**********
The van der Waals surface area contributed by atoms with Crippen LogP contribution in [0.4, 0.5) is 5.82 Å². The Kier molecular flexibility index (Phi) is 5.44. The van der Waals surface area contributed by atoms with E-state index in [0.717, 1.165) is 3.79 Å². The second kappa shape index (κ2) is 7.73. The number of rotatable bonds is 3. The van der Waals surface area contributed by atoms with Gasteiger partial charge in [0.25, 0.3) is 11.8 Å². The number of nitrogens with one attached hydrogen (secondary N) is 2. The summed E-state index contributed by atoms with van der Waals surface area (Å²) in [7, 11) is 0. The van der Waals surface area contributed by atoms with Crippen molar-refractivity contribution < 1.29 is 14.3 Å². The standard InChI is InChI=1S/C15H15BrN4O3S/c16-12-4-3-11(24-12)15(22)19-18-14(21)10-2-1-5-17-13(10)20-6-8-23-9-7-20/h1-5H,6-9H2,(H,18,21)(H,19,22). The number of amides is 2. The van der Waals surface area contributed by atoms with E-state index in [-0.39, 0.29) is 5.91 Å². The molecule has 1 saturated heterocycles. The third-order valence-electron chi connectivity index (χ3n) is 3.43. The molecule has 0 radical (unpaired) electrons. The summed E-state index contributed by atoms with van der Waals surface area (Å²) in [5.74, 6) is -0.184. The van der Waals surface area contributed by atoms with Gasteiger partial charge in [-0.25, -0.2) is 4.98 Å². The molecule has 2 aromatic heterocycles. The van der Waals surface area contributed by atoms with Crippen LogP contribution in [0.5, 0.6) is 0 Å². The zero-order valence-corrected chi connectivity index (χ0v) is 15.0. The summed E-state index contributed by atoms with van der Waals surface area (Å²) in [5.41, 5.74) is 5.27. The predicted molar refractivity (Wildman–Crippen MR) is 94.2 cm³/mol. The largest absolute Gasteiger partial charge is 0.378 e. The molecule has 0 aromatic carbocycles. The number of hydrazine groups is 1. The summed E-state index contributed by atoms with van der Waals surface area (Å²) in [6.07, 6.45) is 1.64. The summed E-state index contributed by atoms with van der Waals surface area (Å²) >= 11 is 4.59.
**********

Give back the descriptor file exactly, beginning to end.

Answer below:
The van der Waals surface area contributed by atoms with Crippen LogP contribution in [0.4, 0.5) is 5.82 Å². The Kier molecular flexibility index (Phi) is 5.44. The van der Waals surface area contributed by atoms with E-state index in [0.717, 1.165) is 3.79 Å². The second kappa shape index (κ2) is 7.73. The number of rotatable bonds is 3. The van der Waals surface area contributed by atoms with Gasteiger partial charge in [0.25, 0.3) is 11.8 Å². The number of nitrogens with one attached hydrogen (secondary N) is 2. The summed E-state index contributed by atoms with van der Waals surface area (Å²) in [7, 11) is 0. The van der Waals surface area contributed by atoms with Crippen molar-refractivity contribution < 1.29 is 14.3 Å². The standard InChI is InChI=1S/C15H15BrN4O3S/c16-12-4-3-11(24-12)15(22)19-18-14(21)10-2-1-5-17-13(10)20-6-8-23-9-7-20/h1-5H,6-9H2,(H,18,21)(H,19,22). The number of amides is 2. The van der Waals surface area contributed by atoms with E-state index in [-0.39, 0.29) is 5.91 Å². The molecule has 1 saturated heterocycles. The third-order valence-electron chi connectivity index (χ3n) is 3.43. The molecule has 0 radical (unpaired) electrons. The summed E-state index contributed by atoms with van der Waals surface area (Å²) in [5.74, 6) is -0.184. The van der Waals surface area contributed by atoms with Gasteiger partial charge in [-0.25, -0.2) is 4.98 Å². The molecule has 2 aromatic heterocycles. The van der Waals surface area contributed by atoms with Crippen LogP contribution in [0.5, 0.6) is 0 Å². The zero-order valence-corrected chi connectivity index (χ0v) is 15.0. The summed E-state index contributed by atoms with van der Waals surface area (Å²) in [5.41, 5.74) is 5.27. The predicted molar refractivity (Wildman–Crippen MR) is 94.2 cm³/mol. The largest absolute Gasteiger partial charge is 0.378 e. The molecule has 0 aromatic carbocycles. The number of hydrazine groups is 1. The summed E-state index contributed by atoms with van der Waals surface area (Å²) in [6.07, 6.45) is 1.64. The summed E-state index contributed by atoms with van der Waals surface area (Å²) >= 11 is 4.59.